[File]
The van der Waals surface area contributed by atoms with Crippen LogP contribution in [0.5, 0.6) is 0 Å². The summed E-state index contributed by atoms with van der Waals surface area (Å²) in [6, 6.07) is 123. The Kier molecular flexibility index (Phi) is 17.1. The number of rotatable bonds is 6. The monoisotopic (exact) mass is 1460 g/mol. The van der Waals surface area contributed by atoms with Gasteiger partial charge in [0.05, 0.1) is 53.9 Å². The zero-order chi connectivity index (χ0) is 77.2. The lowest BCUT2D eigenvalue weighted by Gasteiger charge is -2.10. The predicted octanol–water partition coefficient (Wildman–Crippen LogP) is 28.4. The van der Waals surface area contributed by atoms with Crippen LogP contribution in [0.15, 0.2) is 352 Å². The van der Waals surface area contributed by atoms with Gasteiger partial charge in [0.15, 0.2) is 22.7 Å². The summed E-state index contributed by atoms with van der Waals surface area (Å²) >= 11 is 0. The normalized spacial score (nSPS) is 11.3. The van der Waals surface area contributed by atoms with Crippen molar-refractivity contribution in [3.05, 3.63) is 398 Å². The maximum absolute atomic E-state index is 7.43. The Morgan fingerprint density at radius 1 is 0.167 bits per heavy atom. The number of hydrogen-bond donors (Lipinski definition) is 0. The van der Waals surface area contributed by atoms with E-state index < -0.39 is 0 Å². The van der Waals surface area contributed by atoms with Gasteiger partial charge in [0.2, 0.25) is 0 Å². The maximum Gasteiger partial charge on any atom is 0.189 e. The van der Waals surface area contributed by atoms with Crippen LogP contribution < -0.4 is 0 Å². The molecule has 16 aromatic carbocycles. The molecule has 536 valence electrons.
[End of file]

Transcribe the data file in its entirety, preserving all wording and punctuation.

The van der Waals surface area contributed by atoms with Crippen LogP contribution in [0.5, 0.6) is 0 Å². The summed E-state index contributed by atoms with van der Waals surface area (Å²) in [6, 6.07) is 123. The Kier molecular flexibility index (Phi) is 17.1. The number of rotatable bonds is 6. The monoisotopic (exact) mass is 1460 g/mol. The van der Waals surface area contributed by atoms with Gasteiger partial charge in [0.05, 0.1) is 53.9 Å². The zero-order chi connectivity index (χ0) is 77.2. The lowest BCUT2D eigenvalue weighted by Gasteiger charge is -2.10. The predicted octanol–water partition coefficient (Wildman–Crippen LogP) is 28.4. The van der Waals surface area contributed by atoms with Crippen LogP contribution in [0.15, 0.2) is 352 Å². The van der Waals surface area contributed by atoms with Gasteiger partial charge in [0.15, 0.2) is 22.7 Å². The summed E-state index contributed by atoms with van der Waals surface area (Å²) >= 11 is 0. The normalized spacial score (nSPS) is 11.3. The van der Waals surface area contributed by atoms with Crippen molar-refractivity contribution in [3.05, 3.63) is 398 Å². The maximum absolute atomic E-state index is 7.43. The Morgan fingerprint density at radius 1 is 0.167 bits per heavy atom. The number of hydrogen-bond donors (Lipinski definition) is 0. The van der Waals surface area contributed by atoms with E-state index < -0.39 is 0 Å². The van der Waals surface area contributed by atoms with Gasteiger partial charge in [0.2, 0.25) is 0 Å². The maximum Gasteiger partial charge on any atom is 0.189 e. The van der Waals surface area contributed by atoms with Crippen LogP contribution < -0.4 is 0 Å². The molecule has 16 aromatic carbocycles. The molecule has 536 valence electrons.